... [1][2][3][4][5][6] Therefore, a 'more holistic and sophisticated approach to selection -based on predictors of care that are both valid and patient-relevant -needs to be developed and applied'. 7 Over the years, a variety of approaches for measuring soft skills (e.g. interviews) have been proposed and examined. ...
Article
Context: Today's formal medical school admission systems often include only cognitively oriented tests, although most medical school curricula emphasise both cognitive and non-cognitive factors. Situational judgement tests (SJTs) may represent an innovative approach to the formal measurement of interpersonal skills in large groups of candidates in medical school admission processes. This study examined the validity of interpersonal video-based SJTs in relation to a variety of outcome measures. Methods: This study used a longitudinal and multiple-cohort design to examine anonymised medical school admissions and medical education data. It focused on data for the Flemish medical school admission examination between 1999 and 2002. Participants were 5444 candidates taking the medical school admission examination. Outcome measures were first-year grade point average (GPA), GPA in interpersonal communication courses, GPA in non-interpersonal courses, Bachelor's degree GPA, Master's degree GPA and final-year GPA (after 7 years). For students pursuing careers in general practice, additional outcome measures (9 years after sitting examinations) included supervisor ratings and the results of an interpersonal objective structured clinical examination (OSCE), a general practice knowledge test and a case-based interview. Results: Interpersonal skills assessment carried out using SJTs had significant added value over cognitive tests for predicting interpersonal GPA throughout the curriculum, doctor performance, and performance on an OSCE and in a case-based interview. For the other outcomes, cognitive tests emerged as the better predictors. Females significantly outperformed males on the SJT (d = -0.26). The interpersonal SJT was perceived as significantly more job-related than the cognitive tests (d = 0.55). Conclusions: Video-based SJTs as measures of procedural knowledge about interpersonal behaviour show promise as complements to cognitive examination components. The interpersonal skills training received during medical education does not negate the selection of students on the basis of interpersonal skills. Future research is needed to examine the use of SJTs in other cultures and student populations.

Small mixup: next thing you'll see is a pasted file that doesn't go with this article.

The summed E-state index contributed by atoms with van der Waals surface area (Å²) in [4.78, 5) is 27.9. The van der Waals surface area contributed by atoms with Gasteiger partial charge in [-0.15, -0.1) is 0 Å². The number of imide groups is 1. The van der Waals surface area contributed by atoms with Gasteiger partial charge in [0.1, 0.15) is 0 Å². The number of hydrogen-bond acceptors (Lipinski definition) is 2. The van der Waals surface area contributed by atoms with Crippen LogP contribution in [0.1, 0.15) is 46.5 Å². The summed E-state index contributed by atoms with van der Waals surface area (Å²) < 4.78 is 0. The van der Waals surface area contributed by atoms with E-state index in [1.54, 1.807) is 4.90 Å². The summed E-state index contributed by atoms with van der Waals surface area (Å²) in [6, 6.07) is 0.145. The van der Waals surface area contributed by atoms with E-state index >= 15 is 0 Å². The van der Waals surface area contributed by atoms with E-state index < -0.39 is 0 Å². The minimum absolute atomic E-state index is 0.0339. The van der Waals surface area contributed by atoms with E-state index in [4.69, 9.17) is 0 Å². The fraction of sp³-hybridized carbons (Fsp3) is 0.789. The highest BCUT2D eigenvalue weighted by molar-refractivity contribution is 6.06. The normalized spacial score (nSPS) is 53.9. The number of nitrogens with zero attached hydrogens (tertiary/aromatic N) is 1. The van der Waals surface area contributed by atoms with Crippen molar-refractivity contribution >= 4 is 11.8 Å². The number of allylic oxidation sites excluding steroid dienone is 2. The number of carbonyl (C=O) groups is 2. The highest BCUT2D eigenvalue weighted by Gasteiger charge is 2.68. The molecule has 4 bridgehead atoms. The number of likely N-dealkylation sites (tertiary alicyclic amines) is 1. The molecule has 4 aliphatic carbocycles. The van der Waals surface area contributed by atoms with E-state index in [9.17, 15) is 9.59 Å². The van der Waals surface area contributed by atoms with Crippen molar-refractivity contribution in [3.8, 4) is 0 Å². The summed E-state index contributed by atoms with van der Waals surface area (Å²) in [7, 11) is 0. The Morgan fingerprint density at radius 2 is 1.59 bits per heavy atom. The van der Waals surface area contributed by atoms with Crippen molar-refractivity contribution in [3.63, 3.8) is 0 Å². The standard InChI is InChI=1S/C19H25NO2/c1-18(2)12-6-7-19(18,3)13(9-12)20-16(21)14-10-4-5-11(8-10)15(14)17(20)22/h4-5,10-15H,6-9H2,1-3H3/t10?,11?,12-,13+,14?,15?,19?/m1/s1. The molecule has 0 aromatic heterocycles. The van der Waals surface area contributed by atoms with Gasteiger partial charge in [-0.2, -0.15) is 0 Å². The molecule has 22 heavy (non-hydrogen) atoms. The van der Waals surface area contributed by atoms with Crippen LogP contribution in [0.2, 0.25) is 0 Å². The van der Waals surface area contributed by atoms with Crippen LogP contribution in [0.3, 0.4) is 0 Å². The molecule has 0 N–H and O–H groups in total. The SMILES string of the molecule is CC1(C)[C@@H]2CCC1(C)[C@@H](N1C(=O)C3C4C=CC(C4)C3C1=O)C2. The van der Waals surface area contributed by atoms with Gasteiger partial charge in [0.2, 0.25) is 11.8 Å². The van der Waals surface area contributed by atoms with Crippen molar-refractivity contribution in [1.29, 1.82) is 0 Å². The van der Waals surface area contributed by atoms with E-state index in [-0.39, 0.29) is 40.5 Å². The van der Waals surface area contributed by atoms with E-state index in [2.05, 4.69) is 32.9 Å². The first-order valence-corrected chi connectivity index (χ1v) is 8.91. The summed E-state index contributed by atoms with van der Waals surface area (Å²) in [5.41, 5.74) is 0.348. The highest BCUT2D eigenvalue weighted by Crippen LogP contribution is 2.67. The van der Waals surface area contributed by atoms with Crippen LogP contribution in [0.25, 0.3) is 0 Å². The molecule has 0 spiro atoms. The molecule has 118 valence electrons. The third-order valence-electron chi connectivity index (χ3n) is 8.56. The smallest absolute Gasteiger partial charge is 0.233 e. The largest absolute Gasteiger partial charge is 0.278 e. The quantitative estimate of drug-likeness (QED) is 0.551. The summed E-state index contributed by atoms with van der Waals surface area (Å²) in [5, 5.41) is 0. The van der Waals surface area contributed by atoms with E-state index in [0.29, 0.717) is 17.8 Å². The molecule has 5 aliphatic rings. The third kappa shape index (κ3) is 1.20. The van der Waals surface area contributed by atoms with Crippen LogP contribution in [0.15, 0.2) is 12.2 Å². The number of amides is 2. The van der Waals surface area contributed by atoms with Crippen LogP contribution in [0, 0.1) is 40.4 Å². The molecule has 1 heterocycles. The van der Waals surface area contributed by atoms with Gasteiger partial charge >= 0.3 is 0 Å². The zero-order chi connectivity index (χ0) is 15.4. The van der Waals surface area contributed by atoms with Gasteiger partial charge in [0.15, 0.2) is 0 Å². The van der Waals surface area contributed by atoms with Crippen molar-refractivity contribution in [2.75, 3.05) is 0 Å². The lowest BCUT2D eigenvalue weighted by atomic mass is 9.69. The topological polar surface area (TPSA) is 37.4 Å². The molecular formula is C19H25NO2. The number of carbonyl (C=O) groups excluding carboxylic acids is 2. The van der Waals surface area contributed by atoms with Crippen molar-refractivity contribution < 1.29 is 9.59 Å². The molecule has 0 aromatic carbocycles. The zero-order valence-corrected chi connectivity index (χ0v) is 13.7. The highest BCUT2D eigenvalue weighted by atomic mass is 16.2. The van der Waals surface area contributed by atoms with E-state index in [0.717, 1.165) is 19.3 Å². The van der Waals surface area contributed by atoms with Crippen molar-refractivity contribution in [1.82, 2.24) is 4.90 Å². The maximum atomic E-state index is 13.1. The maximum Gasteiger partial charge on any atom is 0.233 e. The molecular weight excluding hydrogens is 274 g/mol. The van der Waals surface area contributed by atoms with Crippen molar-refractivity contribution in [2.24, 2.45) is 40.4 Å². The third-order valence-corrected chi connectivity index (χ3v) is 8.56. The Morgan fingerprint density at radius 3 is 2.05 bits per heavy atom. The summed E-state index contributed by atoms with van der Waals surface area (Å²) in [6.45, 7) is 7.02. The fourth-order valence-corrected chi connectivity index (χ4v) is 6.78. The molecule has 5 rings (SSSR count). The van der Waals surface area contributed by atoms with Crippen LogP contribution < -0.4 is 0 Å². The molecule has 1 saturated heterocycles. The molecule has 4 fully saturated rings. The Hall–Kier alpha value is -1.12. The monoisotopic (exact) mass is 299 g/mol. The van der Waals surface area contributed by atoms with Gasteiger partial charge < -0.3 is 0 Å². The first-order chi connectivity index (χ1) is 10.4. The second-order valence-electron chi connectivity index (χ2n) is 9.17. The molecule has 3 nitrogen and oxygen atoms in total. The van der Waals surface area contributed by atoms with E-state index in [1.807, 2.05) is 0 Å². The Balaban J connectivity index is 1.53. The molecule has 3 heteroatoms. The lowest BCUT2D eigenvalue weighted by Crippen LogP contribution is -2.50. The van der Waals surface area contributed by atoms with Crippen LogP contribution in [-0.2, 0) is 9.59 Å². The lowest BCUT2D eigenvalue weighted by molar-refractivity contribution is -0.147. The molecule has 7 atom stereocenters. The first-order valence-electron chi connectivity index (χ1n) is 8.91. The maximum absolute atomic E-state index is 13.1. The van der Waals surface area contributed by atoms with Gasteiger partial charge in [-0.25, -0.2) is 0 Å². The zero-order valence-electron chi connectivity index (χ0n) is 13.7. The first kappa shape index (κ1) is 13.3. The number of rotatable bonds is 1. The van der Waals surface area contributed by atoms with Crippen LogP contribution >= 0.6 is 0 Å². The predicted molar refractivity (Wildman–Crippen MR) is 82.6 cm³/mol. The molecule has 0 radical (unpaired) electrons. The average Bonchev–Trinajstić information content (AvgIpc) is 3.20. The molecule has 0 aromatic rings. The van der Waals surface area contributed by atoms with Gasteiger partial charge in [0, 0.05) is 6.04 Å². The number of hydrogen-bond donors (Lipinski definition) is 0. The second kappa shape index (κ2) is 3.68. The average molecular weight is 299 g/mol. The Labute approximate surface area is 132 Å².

... In particular, conceptions of academic performance now include how well students navigate interpersonal encounters (Oswald, Schmitt, Kim, Ramsay, & Gillespie, 2004; Schmitt et al., 2009). Even medical schools, which teach content that is very technical, are increasingly acknowledging that interpersonal skills and personal characteristics (also known as soft skills or 21 st century skills) represent core dimensions of academic performance (Barr, 2010; Kaplan et al., 2012; Lievens, 2013; Lievens & Sackett, 2012; Powis, 2010). This shift in the conceptualization of academic performance has been shown in past research. ...
... In the absence of consensus, and reluctant to challenge the status quo, admissions committees take the conservative and traditional approach, basing their high-stakes decisions primarily on an applicant's cognitive abilities, identified by a combination of undergraduate grade point average (GPA), science GPA, and Medical College Admissions Test (MCAT) score, and perhaps to some extent on their own intuition or gut feeling of the applicant's potential. 1 This approach has been proven to no longer be effective. Every year, students with traditionally attractive admissions ''numbers'' leave medical education programs across the United States for a variety of reasons, including, but not limited to, academic underperformance, illness, family problems, or simply making a wrong career choice. 2 A recent meta-analysis found the average attrition rate from medical school to be 11.1% (range, 2.4%-26.2%). ...
Article
Attrition from medical school remains a serious cause of concern for the medical education community. Thus, there is a need to improve our ability to select only those candidates who will succeed at medical school from many highly qualified and motivated applicants. This can be achieved, in part, by reducing the reliance on cognitive factors and increasing the use of noncognitive character traits in high-stakes admissions decisions. Herein we describe an analytic rubric that combines research-derived predictors of medical school success to generate a composite score for use in admissions decisions. The analytic rubric as described herein represents a significant step toward evidenced-based admissions that will facilitate a more consistent and transparent qualitative evaluation of medical school applicants beyond their grades and Medical College Admissions Test scores and contribute to a redesigned and improved admissions process. © 2017, American Podiatric Medical Association. All rights reserved.
... These non-academic skills can be taught and it may be appropriate to consider identifying preexisting attributes in students applying to medical school. 22,23 If individual clinicians are equipped and enabled to drive the fundamental changes within the healthcare system, they can become agents of social change, practising with confidence in an advocacy role. Addressing health and lifestyle issues (nutrition, activity and sleep) saves many future health dollars, but is difficult without training or experience. ...